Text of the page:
Samuel Beckett wrote a book called Waiting for Godot. It’s one of the many modern ‘classic’s I’ve yet to read. I wonder if I ever will read it. As a general rule I don’t like modern classics because their very modernity seems to be at odds with the true definition of a classic and the former wins out over the latter. I happen to prefer classic classics—classics which have stood the test of time. And yet, since we can see, ‘waiting for God’ in the title of Beckett’s book, I am intrigued by the potential connection.*
I know I am waiting for God. I’ve been waiting for Him for a very long time—not as long as some, but longer than others: fifty-something years if you must know. When I hit fifty I went through an aging crisis, the first and only time in my life getting older ever bothered me. Looking back I see now it was because I’d lost my way. If one has both eyes on God, then being fifteen or fifty is pretty much the same. Both ages can be a moment from His presence or thirty years.
Most of us don’t like waiting. That was the theme of our pastor’s homily last night. And yet he rightly reminded us about all the benefits God can draw from our waiting experiences: the savoring of anticipation, building of character, and growth in patience, to name but a few. So much good can come from waiting on God, doing things according to His Will, in His Time. If we but wait, when the harvest comes in, how wonderful is the feast! Many of us in America just experienced that as we sat down to our groaning tables Thanksgiving Day . . . and got up an hour or so later, groaning ourselves, from having feasted on His Bounty.
That’s fine for us, but what about those who are still waiting? Still hungry?
And of course that’s just the tip of the iceberg, as we all know. There are many, many other things—issues if you will—still unresolved, which seem to be on-hold, waiting: the poor, immigrants, the unborn, the lost, minorities, the lonely, homeless, the elderly, abused children, the dying, victims of crime, our planet, etc. The list goes on. Who or what are they waiting for? Does God hear their cry? Do we?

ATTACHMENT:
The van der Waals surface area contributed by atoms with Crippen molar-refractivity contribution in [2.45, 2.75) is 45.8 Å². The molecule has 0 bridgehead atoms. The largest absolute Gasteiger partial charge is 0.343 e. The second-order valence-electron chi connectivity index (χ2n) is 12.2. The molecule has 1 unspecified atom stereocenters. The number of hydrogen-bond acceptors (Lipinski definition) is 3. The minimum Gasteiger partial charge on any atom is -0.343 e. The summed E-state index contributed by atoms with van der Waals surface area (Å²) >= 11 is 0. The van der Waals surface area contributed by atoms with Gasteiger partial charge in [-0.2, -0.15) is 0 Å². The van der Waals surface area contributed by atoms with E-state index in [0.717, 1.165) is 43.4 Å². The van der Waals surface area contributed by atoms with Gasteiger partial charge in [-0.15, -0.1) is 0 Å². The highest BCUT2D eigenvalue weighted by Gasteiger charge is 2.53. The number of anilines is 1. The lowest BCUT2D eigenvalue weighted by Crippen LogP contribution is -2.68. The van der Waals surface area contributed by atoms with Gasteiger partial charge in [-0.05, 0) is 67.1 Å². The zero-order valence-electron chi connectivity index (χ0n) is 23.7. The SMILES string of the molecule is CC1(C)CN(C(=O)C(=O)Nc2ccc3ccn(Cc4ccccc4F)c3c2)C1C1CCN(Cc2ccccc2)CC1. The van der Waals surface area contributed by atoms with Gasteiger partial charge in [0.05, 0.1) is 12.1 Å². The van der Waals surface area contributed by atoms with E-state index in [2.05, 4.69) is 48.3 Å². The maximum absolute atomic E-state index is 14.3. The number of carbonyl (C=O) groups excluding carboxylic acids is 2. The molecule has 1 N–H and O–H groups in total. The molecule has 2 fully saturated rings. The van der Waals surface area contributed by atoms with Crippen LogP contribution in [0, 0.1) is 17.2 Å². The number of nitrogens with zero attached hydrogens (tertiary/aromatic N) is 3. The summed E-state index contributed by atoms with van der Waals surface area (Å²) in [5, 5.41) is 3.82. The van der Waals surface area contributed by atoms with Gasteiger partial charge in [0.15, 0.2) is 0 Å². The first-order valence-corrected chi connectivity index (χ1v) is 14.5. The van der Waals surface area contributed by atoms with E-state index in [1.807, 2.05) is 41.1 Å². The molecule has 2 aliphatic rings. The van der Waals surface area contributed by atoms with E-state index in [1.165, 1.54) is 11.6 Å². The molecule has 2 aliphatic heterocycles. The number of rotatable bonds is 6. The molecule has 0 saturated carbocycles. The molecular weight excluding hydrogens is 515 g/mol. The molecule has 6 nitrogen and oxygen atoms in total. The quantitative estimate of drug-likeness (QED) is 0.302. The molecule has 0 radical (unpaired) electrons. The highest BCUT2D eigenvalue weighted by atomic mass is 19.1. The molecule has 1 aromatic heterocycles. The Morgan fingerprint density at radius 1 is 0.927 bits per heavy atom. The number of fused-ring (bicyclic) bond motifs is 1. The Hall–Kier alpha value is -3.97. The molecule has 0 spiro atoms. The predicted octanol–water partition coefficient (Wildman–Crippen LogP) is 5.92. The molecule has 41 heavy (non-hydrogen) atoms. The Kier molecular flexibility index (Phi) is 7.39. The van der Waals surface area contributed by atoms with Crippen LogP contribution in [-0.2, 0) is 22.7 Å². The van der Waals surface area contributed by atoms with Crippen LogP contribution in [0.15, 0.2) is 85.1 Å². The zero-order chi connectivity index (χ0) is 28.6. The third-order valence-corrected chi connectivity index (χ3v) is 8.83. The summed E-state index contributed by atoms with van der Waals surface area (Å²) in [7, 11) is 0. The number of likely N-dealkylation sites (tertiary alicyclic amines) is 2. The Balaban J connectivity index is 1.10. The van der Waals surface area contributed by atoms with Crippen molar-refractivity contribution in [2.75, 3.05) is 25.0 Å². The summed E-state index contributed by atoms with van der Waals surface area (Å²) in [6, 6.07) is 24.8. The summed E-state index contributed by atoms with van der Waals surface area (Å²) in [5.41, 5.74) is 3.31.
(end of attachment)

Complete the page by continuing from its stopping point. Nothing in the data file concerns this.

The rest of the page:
I don’t have answers, only questions and observations. I work for a church which pours Charity, not to mention hundreds of thousands of dollars every year, into the surrounding community and yet in recent years has had to install security lights, cameras (which have been repeatedly stolen) and locks everywhere for the protection of those who give so generously.
In our parish, we have those who bring food, clothing and emergency transportation to desperate people at all hours of the day and night, and have done so for years now. These veteran helpers are true Sons of St. Francis of Assisi and their stories are fascinating. In spite of many instances of personal danger, flagrant abuse, and hostility, they remain devoted and untiring ministers to those in need.
Our St. Vincent DePaul hotline receives threatening calls when the disgruntled ‘poor’ feel the service provided isn’t sufficient or prompt enough. “I think Channel XVZ needs to hear your church is doing false advertising! You say you’re there to help us but no one called me back tonight!”
Police vehicles camp in our parish parking lot every evening we have a function. I see them with gratitude but also with more than a trace of sadness, that their presence is necessary.
God we are waiting. We are still waiting. Advent is a time of waiting. We are your children, Lord, and we still await Your Coming.
Lord, come to our assistance. Make haste to help us!
*However, if you read the linked NY Times review of the play, you will learn that Beckett doesn't expect God to ever come to save mankind. Poor man!